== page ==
“Battle lines over an emotional question. Can police stop you on the street if they think you’re here illegally?”
— Brian Williams, April 23 NBC Nightly News.
“If a stranger walking down the street or riding the bus does not seem to be a US citizen, is it alright for the police to stop and question him? Well, today the Governor of Arizona signed a law that requires police to do just that.”
— Diane Sawyer, ABC’s World News, April 23.
I realized there was a mass of misinformation on Arizona’s new law, but I was only recently confronted with those three quotes side-by-side-by-side. All three network news anchors led with statements that don’t reconcile well with what the law actually says. I would encourage you to read SB1070 for yourself, but here is what the law actually contains:
- Following lawful contact, if officers have reasonable suspicion that a subject is an illegal alien, they should question him about status if practicable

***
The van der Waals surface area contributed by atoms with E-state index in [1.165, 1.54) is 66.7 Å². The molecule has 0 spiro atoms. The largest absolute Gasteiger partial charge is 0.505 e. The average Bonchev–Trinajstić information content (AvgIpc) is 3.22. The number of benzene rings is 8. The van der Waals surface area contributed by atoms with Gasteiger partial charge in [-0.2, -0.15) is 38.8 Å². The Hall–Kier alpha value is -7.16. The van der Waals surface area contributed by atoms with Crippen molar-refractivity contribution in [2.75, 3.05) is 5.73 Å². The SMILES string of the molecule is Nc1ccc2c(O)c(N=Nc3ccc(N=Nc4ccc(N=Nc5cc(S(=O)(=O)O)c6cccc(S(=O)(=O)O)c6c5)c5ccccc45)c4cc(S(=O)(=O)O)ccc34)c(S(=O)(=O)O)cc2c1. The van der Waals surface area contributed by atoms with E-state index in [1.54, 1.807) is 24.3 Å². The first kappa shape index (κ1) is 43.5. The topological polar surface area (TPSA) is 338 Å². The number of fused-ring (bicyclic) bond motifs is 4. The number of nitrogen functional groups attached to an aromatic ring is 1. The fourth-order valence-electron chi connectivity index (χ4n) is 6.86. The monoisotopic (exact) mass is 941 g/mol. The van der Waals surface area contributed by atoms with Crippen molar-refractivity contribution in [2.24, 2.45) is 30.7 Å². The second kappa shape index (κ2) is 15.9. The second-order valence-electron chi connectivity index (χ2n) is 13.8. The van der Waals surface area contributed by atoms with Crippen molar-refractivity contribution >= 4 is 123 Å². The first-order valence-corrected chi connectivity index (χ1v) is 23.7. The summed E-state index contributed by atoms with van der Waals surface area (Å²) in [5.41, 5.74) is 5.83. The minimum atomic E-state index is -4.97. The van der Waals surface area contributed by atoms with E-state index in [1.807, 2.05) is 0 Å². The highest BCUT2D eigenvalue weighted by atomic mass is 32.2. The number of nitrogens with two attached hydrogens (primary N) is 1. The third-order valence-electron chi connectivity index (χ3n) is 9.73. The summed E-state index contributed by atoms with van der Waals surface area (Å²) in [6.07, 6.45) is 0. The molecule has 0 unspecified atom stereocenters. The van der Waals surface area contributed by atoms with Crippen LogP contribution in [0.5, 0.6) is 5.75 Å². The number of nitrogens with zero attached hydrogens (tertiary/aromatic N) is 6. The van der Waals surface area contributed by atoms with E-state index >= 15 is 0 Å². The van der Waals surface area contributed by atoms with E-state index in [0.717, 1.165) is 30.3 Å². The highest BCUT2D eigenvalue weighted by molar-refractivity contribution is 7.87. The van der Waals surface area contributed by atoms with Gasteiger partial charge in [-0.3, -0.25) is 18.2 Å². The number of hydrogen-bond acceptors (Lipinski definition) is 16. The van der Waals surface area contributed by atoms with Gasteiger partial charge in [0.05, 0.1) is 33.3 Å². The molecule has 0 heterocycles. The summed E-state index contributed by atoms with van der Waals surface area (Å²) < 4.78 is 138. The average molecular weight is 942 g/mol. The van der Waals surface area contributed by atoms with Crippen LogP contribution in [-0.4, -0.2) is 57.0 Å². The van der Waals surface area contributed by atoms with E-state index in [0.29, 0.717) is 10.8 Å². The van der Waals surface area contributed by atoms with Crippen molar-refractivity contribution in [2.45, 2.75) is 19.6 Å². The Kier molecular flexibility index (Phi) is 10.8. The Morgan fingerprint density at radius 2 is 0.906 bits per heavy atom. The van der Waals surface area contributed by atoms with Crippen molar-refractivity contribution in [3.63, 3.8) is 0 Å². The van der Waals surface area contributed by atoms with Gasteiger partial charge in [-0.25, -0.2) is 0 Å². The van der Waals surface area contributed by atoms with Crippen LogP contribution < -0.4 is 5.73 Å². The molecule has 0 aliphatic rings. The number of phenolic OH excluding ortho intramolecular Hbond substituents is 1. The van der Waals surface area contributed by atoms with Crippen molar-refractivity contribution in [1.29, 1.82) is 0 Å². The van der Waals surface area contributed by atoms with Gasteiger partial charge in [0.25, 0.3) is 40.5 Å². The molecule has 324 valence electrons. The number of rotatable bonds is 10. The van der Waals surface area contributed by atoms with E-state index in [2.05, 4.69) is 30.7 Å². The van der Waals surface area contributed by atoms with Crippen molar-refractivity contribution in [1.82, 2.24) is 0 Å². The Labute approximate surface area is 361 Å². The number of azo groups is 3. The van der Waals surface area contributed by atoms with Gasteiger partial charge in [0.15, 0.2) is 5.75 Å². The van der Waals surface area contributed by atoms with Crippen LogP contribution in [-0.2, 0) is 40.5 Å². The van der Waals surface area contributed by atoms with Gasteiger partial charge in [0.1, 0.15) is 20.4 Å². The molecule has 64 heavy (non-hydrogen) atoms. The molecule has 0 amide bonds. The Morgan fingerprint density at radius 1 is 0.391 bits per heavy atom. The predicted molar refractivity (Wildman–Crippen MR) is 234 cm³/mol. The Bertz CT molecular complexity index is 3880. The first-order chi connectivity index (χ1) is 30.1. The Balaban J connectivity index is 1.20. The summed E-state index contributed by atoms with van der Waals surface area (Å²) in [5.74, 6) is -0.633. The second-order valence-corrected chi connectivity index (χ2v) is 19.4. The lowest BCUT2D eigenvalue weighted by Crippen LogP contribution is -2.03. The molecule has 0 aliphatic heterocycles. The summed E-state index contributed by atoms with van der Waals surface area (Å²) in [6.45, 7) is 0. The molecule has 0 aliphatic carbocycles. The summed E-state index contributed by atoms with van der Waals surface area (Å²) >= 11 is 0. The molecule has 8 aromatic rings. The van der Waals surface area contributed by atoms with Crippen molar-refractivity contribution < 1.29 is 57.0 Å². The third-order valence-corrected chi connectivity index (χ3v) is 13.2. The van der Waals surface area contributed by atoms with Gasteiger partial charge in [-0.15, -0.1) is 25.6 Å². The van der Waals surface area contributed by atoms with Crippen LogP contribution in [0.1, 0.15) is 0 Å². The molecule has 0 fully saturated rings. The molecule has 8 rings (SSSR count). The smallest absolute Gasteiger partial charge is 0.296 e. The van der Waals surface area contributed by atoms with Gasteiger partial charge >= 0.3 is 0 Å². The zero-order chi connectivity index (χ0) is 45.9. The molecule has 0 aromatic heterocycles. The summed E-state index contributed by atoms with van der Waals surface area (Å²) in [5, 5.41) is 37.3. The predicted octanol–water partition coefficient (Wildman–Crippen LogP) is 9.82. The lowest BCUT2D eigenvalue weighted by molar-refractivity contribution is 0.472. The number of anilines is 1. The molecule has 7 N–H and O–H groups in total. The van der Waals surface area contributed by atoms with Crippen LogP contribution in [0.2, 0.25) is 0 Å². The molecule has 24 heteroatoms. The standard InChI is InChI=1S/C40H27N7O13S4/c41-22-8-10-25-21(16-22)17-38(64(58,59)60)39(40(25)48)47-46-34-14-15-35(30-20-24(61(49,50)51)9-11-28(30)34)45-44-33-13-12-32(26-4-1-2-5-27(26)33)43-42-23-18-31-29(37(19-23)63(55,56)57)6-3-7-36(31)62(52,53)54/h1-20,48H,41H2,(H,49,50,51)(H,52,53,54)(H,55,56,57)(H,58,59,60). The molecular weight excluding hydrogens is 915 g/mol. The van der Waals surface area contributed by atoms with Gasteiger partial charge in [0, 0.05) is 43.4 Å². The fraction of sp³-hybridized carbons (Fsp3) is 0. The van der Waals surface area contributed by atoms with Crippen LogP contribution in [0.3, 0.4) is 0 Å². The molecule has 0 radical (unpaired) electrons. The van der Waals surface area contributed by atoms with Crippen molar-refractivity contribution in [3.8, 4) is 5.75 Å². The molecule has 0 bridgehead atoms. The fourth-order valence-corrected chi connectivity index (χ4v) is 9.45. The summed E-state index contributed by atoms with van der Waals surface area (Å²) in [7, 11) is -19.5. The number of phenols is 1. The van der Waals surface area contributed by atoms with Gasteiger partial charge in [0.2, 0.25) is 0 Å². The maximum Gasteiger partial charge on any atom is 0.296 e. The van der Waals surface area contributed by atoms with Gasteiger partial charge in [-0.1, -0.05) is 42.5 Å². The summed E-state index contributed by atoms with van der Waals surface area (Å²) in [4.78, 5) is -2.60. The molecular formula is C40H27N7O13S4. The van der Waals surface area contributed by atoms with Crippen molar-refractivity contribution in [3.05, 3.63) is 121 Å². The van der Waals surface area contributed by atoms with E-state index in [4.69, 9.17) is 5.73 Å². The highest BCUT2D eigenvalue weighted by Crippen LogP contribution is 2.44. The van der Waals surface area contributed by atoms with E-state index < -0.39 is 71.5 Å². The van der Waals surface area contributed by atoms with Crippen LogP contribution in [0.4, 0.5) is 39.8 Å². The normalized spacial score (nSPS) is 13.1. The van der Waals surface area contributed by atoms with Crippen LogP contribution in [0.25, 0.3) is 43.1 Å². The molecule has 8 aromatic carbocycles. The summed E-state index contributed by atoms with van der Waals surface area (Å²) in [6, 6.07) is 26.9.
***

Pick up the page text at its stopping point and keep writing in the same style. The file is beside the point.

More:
- Race, ethnicity or national origin does not provide reasonable suspicion of illegal presence
- Immigration status must be verified with ICE
- Illegal presence is a state misdemeanor
- State offenders must be turned over to DHS
The law gives more authority to the local police, which creates problems discussed in the last post, but that is the only substantial change in existing immigration law. Even with the changes the federal government is still front and center, requiring the local police to confirm immigration status through ICE and turn offenders over to DHS. Finally, the Fourth Amendment to the U.S. Constitution is still in place to protect from unlawful seizure and arrest without cause. There is an awful lot of high emotion over this and the media is fueling the fire.